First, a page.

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Multiple Reasons Attributed To Lower Ear Infection Rates In Babies


Here's some good news for new parents and their babies. Ear infections in infants are apparently on the decline. NPR health correspondent Rob Stein has the details.

ROB STEIN, BYLINE: Say the words, ear infection, to any parent, and you'll see the look of panic on their face. Tasnee Chonmaitree of the University of Texas knows why. She's a pediatrician and sees lots of babies with ear infections.

TASNEE CHONMAITREE: They are very irritable, and they have a fever, and they look pathetic, and they keep the parents up at a night. And when they have to be taken to see the doctor, the parents will have to miss work.

STEIN: So Chonmaitree and her colleagues decided to take a look at what's happening with ear infections. They followed more than 300 newborns through their first year of life and found almost half got an ear infection by their first birthdays. That may sound like a lot, but it's actually a big drop since the 1980s and '90s. For example, the percentage of babies getting ear infections within the first three months is down by almost two-thirds.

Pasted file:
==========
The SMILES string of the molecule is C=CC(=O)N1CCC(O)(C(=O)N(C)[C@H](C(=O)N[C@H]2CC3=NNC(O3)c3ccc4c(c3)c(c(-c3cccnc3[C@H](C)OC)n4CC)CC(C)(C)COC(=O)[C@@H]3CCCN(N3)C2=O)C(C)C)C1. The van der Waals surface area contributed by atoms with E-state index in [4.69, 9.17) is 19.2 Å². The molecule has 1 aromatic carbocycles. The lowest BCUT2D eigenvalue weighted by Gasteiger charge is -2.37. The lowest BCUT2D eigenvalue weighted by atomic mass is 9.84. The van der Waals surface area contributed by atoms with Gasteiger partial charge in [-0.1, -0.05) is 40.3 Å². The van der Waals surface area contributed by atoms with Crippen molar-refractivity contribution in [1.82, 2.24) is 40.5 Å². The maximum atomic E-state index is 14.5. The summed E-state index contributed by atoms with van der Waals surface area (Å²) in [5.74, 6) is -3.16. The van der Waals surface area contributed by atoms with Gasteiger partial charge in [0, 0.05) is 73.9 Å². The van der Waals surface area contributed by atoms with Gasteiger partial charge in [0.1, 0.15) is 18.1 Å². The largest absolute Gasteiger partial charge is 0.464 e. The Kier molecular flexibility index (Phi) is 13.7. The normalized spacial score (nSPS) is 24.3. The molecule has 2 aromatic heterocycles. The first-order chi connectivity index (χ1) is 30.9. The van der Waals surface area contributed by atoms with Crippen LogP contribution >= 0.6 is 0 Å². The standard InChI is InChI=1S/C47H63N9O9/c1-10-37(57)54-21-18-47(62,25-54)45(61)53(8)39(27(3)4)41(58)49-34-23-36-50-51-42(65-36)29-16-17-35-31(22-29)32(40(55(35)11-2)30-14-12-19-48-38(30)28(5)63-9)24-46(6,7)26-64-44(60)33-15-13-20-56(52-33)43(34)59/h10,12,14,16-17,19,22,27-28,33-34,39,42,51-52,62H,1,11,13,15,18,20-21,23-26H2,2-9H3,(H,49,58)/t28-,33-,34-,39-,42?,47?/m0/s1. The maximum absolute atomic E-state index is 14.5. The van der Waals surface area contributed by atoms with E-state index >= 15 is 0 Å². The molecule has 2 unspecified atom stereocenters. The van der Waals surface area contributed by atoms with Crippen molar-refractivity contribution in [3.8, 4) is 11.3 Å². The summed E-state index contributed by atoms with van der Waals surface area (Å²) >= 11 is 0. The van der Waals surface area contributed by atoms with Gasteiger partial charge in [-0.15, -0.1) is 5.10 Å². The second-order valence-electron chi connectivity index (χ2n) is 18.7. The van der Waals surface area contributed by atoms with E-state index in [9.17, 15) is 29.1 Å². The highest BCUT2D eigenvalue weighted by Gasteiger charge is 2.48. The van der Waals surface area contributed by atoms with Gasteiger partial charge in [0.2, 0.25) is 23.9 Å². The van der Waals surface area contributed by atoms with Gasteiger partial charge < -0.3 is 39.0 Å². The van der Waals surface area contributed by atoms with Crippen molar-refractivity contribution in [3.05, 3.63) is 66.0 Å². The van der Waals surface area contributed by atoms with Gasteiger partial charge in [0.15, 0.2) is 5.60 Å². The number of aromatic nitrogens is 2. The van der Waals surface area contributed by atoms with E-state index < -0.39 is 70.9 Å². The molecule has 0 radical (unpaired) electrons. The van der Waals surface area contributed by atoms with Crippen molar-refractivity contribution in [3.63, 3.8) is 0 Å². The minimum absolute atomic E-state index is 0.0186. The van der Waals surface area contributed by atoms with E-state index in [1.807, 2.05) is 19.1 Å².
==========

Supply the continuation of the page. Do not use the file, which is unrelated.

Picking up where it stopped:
CHONMAITREE: It is good news for parents.

STEIN: So why is this happening? Well, Chonmaitree says one big reason is vaccines. The one for the flu that babies can not get, it also helps prevent ear infections. Ditto for what's become another routine childhood vaccination.

CHONMAITREE: The vaccine that prevents so-called pneumococcal infections, which can, you know, cause more serious infection and also ear infection.

STEIN: But that's not all. More women are breast-feeding.

CHONMAITREE: Breast feeding really plays a big role in protecting the infant from having both the common cold and from ear infection. Basically, the mother passes immunity to the infant through breast milk.

STEIN: And there may be one more big factor - cigarette smoking by parents and other adults is down, so fewer kids are being exposed to secondhand smoke. Rob Stein, NPR News. Transcript provided by NPR, Copyright NPR.

Rob Stein is a correspondent and senior editor on NPR's science desk.